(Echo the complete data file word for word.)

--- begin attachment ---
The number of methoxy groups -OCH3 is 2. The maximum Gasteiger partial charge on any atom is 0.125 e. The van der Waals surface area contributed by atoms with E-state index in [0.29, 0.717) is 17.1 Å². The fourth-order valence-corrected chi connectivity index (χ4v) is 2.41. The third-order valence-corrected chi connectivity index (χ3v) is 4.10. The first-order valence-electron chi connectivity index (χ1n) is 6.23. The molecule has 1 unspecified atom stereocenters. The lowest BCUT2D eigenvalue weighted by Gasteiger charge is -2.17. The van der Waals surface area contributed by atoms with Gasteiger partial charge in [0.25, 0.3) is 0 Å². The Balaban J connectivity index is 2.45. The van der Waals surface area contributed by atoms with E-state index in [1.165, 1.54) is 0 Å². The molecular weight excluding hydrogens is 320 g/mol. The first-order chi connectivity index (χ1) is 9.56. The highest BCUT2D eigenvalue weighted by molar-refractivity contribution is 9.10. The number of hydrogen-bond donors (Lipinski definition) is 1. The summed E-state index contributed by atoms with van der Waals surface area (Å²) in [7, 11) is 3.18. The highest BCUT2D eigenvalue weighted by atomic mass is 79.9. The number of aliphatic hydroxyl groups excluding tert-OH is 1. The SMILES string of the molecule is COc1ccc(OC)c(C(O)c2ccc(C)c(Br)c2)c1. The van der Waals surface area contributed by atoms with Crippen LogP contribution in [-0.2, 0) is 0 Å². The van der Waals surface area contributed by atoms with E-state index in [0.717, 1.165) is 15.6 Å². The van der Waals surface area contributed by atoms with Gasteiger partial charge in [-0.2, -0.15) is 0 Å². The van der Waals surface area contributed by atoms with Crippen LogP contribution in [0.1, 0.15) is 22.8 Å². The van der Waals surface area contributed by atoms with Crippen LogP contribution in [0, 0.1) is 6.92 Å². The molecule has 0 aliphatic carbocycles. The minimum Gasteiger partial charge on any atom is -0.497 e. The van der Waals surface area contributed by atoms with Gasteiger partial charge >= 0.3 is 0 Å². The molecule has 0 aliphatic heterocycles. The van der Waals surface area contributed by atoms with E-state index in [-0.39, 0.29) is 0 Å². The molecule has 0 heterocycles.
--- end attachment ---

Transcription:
The number of methoxy groups -OCH3 is 2. The maximum Gasteiger partial charge on any atom is 0.125 e. The van der Waals surface area contributed by atoms with E-state index in [0.29, 0.717) is 17.1 Å². The fourth-order valence-corrected chi connectivity index (χ4v) is 2.41. The third-order valence-corrected chi connectivity index (χ3v) is 4.10. The first-order valence-electron chi connectivity index (χ1n) is 6.23. The molecule has 1 unspecified atom stereocenters. The lowest BCUT2D eigenvalue weighted by Gasteiger charge is -2.17. The van der Waals surface area contributed by atoms with Gasteiger partial charge in [0.25, 0.3) is 0 Å². The Balaban J connectivity index is 2.45. The van der Waals surface area contributed by atoms with E-state index in [1.165, 1.54) is 0 Å². The molecular weight excluding hydrogens is 320 g/mol. The first-order chi connectivity index (χ1) is 9.56. The highest BCUT2D eigenvalue weighted by molar-refractivity contribution is 9.10. The number of hydrogen-bond donors (Lipinski definition) is 1. The summed E-state index contributed by atoms with van der Waals surface area (Å²) in [7, 11) is 3.18. The highest BCUT2D eigenvalue weighted by atomic mass is 79.9. The number of aliphatic hydroxyl groups excluding tert-OH is 1. The SMILES string of the molecule is COc1ccc(OC)c(C(O)c2ccc(C)c(Br)c2)c1. The van der Waals surface area contributed by atoms with Crippen LogP contribution in [-0.2, 0) is 0 Å². The van der Waals surface area contributed by atoms with E-state index in [0.717, 1.165) is 15.6 Å². The van der Waals surface area contributed by atoms with Gasteiger partial charge in [-0.2, -0.15) is 0 Å². The van der Waals surface area contributed by atoms with Crippen LogP contribution in [0.1, 0.15) is 22.8 Å². The van der Waals surface area contributed by atoms with Crippen LogP contribution in [0, 0.1) is 6.92 Å². The molecule has 0 aliphatic carbocycles. The minimum Gasteiger partial charge on any atom is -0.497 e. The van der Waals surface area contributed by atoms with Gasteiger partial charge >= 0.3 is 0 Å². The molecule has 0 aliphatic heterocycles. The van der Waals surface area contributed by atoms with E-state index in [-0.39, 0.29) is 0 Å². The molecule has 0 heterocycles.